Why Lionhead Studios' Fate Could Have Gone Differently

According to some recent reports surfacing out of the closure of Lionhead Studios is that the studio may not have shut down had Microsoft been willing to do one thing: let go of the Fable IP. There were supposedly studios lined up willing to pay hundreds of millions for Fable and Lionhead.

Kotaku UK has allegedly heard from multiple sources that some big time publishers were willing to buyout Lionhead Studios for hundreds of millions, if they were able to get a hold of the Fable license. However, Microsoft was not keen on letting go of the IP and refused to budge unless the companies bought Lionhead without Fable, or unless they entered into a join partnership for making Fable games.

According to the article, the publishers who had the millions on the table wanting to purchase the license and Lionhead Studios walked away when they realized that they were only going to get the studio and not the IP.

It's easy to see the situation from both sides of the isle. In one case, Lionhead and a bunch of jobs could have been saved had Microsoft relinquished the studio and the Fable IP. Some company like Electronic Arts or Ubisoft would have managed to get their hands on the property and would have finished off Fable Legends and then probably instantly started working on some new entry in the series.

I could most definitely see Ubisoft making the buyout and turning Fable into the next Assassin's Creed. But alas, it was not meant to be.

On the opposite end of the spectrum, though, it's also easy to see why Microsoft would not want to relinquish the IP. Out of the big three console manufacturers, Microsoft is the one most starved for exclusive IP. A longtime Xbox and PC exclusive like Fable in the hands of another publisher would then become a multiplatform release, which would obviously hurt the long term value of the Xbox brand.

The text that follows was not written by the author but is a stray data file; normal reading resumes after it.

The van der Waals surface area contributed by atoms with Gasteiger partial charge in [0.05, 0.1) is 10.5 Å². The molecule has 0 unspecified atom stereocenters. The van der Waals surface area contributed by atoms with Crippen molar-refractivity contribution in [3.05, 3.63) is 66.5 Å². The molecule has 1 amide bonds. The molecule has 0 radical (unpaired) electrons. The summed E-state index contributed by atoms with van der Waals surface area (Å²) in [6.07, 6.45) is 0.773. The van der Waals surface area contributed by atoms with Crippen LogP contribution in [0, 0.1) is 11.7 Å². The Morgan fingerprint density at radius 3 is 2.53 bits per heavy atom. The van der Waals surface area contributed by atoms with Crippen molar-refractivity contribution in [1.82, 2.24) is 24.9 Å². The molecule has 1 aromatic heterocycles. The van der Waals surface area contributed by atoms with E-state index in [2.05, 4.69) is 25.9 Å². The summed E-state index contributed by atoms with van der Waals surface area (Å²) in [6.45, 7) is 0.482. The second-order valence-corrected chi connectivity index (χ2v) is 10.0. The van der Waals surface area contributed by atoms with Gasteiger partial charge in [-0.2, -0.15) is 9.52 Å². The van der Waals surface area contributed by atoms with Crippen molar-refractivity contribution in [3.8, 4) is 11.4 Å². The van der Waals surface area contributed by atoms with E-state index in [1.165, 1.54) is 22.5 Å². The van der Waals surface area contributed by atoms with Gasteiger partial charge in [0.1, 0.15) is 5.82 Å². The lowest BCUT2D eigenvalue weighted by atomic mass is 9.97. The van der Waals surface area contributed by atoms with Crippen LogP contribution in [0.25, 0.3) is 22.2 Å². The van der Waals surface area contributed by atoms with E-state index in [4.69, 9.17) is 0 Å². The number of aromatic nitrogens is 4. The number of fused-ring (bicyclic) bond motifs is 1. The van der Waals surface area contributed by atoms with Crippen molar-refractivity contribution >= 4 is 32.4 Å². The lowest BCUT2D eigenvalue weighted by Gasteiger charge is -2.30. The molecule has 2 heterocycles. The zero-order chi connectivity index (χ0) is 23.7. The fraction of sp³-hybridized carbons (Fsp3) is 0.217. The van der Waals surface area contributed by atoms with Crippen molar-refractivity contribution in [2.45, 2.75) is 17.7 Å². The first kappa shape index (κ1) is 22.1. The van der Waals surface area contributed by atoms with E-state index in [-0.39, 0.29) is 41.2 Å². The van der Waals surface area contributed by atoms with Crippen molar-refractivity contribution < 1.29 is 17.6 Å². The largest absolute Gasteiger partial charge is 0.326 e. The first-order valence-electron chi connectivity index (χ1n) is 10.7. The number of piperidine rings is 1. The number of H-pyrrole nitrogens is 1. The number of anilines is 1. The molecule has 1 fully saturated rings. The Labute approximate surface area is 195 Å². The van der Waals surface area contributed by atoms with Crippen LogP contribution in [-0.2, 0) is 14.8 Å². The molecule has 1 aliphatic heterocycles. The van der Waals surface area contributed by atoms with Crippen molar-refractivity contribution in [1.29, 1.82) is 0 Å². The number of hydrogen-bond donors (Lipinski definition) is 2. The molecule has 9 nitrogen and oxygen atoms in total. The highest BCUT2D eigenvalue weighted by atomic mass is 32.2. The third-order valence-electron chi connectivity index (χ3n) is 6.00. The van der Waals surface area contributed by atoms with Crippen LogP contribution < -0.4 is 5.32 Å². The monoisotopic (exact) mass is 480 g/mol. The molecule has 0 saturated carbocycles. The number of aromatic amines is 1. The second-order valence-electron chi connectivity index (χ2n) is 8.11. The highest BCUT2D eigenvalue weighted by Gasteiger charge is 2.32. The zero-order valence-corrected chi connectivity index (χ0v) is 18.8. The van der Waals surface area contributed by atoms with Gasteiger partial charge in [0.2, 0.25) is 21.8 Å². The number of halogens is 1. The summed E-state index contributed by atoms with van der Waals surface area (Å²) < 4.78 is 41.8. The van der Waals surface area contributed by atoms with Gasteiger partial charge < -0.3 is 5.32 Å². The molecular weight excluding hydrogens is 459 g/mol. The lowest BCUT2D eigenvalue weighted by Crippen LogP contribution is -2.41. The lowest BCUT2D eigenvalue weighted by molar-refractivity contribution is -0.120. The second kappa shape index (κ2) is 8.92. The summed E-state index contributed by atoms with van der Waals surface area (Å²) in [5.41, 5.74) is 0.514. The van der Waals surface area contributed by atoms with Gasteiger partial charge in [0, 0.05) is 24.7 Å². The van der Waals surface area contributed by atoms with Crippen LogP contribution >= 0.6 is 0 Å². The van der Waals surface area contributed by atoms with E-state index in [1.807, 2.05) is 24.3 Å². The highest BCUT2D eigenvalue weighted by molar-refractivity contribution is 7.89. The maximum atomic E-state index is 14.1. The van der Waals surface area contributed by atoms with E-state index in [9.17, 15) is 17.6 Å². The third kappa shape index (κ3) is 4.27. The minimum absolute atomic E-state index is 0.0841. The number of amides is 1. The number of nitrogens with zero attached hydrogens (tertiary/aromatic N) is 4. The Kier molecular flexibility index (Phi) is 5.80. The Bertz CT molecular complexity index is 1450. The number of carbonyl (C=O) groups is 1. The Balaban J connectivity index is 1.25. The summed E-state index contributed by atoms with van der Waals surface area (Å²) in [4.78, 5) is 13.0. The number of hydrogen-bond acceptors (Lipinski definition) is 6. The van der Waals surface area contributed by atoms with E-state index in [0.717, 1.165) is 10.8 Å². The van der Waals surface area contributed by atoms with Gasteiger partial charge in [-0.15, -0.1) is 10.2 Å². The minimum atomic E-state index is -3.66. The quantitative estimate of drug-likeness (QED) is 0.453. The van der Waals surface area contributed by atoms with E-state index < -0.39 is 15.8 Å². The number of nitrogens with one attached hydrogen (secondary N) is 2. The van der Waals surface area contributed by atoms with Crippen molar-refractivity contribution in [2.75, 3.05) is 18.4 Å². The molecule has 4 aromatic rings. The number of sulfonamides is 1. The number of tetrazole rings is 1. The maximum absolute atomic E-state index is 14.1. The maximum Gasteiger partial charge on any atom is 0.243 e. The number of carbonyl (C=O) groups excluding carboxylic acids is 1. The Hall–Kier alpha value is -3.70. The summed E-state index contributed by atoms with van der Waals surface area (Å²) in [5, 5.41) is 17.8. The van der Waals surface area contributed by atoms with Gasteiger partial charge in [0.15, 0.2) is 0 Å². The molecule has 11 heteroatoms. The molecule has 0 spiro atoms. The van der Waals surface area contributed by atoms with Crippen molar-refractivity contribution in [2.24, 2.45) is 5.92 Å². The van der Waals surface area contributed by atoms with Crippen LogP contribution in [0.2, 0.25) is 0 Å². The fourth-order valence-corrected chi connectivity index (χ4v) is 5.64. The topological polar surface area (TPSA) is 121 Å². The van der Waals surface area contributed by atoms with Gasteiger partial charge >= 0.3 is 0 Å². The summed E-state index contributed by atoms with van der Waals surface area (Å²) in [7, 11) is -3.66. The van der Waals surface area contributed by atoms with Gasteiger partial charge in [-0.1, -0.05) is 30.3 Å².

Microsoft already made the massive mistake of letting EA get their hands on Mass Effect, with each game after the first one going multiplatform. Had Microsoft maintained control over the property they could have used it as an exclusive brand to help bolster the appeal of the Xbox One.

I imagine at this point, Microsoft will be safe guarding their properties a lot more closely, even if it means losing entire studios in the process. They could be taking on Nintendo's approach to branding, where no matter how well the hardware sells (or doesn't sell) they still move plenty of units due to the software brands.

The only problem is that Fable's brand worth has dwindled greatly over the years due to some mixed receptions from the audience over some of the titles. Microsoft would likely have to outsource work on any new Fable titles or create a new internal studio to work on the property. For now they're likely going to sit on it and wait until they can make something worthwhile to help move hardware again.

Sadly, Lionhead Studios had to bite the dust in the process, closing up shop back in March and Fable Legends went along with it. Had Microsoft been willing to give up the IP, things would have looked very different for the game and the studio.

Will Usher

Staff Writer at CinemaBlend.